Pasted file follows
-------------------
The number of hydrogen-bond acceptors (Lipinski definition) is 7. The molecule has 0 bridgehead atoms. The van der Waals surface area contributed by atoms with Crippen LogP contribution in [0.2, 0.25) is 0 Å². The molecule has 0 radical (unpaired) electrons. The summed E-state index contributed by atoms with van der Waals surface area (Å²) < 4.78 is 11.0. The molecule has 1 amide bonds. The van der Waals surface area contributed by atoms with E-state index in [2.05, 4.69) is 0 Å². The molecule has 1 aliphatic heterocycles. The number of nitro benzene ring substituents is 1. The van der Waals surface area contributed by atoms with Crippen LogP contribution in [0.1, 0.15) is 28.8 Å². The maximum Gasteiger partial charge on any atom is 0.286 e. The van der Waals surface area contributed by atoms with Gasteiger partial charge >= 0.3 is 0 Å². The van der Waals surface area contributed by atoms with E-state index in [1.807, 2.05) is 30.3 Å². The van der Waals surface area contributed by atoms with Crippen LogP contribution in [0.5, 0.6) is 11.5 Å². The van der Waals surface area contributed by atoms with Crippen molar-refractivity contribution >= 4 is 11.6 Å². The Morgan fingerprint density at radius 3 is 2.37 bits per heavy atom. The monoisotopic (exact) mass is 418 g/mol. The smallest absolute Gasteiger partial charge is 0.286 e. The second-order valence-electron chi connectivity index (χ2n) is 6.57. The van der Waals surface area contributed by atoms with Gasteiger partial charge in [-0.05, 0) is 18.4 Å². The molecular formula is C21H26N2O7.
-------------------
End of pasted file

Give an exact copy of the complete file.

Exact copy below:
The number of hydrogen-bond acceptors (Lipinski definition) is 7. The molecule has 0 bridgehead atoms. The van der Waals surface area contributed by atoms with Crippen LogP contribution in [0.2, 0.25) is 0 Å². The molecule has 0 radical (unpaired) electrons. The summed E-state index contributed by atoms with van der Waals surface area (Å²) < 4.78 is 11.0. The molecule has 1 amide bonds. The van der Waals surface area contributed by atoms with E-state index in [2.05, 4.69) is 0 Å². The molecule has 1 aliphatic heterocycles. The number of nitro benzene ring substituents is 1. The van der Waals surface area contributed by atoms with Crippen LogP contribution in [0.1, 0.15) is 28.8 Å². The maximum Gasteiger partial charge on any atom is 0.286 e. The van der Waals surface area contributed by atoms with Gasteiger partial charge >= 0.3 is 0 Å². The van der Waals surface area contributed by atoms with E-state index in [1.807, 2.05) is 30.3 Å². The van der Waals surface area contributed by atoms with Crippen LogP contribution in [0.5, 0.6) is 11.5 Å². The van der Waals surface area contributed by atoms with Crippen molar-refractivity contribution >= 4 is 11.6 Å². The Morgan fingerprint density at radius 3 is 2.37 bits per heavy atom. The monoisotopic (exact) mass is 418 g/mol. The smallest absolute Gasteiger partial charge is 0.286 e. The second-order valence-electron chi connectivity index (χ2n) is 6.57. The van der Waals surface area contributed by atoms with Gasteiger partial charge in [-0.05, 0) is 18.4 Å². The molecular formula is C21H26N2O7.